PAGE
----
Introductory. The Great Camp

THE Tweed at Melrose, coming from the hills, flows eastwards through a wider valley. At Newstead the valley contracts, and the river, cutting its way through a comparatively narrow gorge, runs in a deeper channel beneath the bridges at Leaderfoot. The current slackens somewhat and the banks open out a little, above the point where the Leader coming from the north joins with the main stream; and then swinging to the south as they meet the great cliff of the Gate Heugh the united waters encircle Old Melrose, the 'bare promontory' on which St. Cuthbert planted his monastery.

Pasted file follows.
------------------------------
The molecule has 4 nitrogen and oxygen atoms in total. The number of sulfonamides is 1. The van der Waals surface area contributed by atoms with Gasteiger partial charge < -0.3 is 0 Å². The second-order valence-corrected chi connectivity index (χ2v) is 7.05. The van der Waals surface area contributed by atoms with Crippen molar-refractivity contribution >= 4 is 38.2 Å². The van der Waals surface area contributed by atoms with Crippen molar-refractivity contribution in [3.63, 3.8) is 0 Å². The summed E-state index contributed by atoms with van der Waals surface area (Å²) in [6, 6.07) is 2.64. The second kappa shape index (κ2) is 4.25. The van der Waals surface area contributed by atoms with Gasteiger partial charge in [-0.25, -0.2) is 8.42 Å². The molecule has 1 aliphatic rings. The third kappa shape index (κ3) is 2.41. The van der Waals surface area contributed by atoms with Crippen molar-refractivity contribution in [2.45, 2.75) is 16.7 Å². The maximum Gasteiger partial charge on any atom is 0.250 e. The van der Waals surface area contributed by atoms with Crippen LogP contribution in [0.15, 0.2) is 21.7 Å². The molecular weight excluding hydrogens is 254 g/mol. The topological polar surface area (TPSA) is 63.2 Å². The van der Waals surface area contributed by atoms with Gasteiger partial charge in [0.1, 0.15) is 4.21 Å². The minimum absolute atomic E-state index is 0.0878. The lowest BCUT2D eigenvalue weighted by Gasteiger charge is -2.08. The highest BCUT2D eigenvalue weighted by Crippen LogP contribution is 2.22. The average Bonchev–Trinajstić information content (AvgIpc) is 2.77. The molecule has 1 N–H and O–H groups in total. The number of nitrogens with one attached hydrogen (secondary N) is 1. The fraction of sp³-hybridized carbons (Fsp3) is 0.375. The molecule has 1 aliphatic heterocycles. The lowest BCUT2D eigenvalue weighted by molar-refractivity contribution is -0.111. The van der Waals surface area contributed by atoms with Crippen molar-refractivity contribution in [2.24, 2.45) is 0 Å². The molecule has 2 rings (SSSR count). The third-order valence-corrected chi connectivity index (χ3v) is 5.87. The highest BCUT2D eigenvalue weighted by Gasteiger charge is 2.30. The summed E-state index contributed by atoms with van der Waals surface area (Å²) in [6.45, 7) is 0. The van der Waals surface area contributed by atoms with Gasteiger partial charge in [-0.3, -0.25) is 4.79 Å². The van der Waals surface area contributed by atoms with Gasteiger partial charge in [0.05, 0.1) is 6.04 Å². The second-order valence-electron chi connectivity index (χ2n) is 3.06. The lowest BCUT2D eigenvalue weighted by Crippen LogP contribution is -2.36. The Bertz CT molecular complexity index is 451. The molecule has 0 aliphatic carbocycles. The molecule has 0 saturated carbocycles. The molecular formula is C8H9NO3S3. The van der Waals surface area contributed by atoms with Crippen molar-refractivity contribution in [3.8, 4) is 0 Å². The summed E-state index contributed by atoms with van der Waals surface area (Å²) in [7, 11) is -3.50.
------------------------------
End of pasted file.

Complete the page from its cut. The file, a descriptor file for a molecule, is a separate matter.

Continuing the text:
The ground lying within the angle thus formed might be roughly described as a table land tilted over towards the south-east. It is highest where the valley narrows, and there the crest of the ridge on the south bank rises abruptly a hundred feet above the stream, presenting a marked contrast to the easy declivity by which the fords which gave entrance to the Leader Valley were approached. From the summit of the ridge, whence the eye travels across undulating fields that gradually ascend to the hills of the Borders, the ground slopes gently downward on the south like a long glacis, into a little hollow where the main line of the North British Railway runs, and then rises again to meet the slope of the Eildon Hills which overshadow it on the south-west. It would not have been easy for the Romans to find a position more admirably adapted by nature for their purpose. The channel of the Tweed, deeper perhaps in early times, furnished a strong defence on the north and east. On the west, at the foot of the slope down which the village of Newstead straggles, the river unconfined by barriers must have wandered at will through marshy channels. It was only to the south and south-east, in the rear of the invaders, that the ground lay open.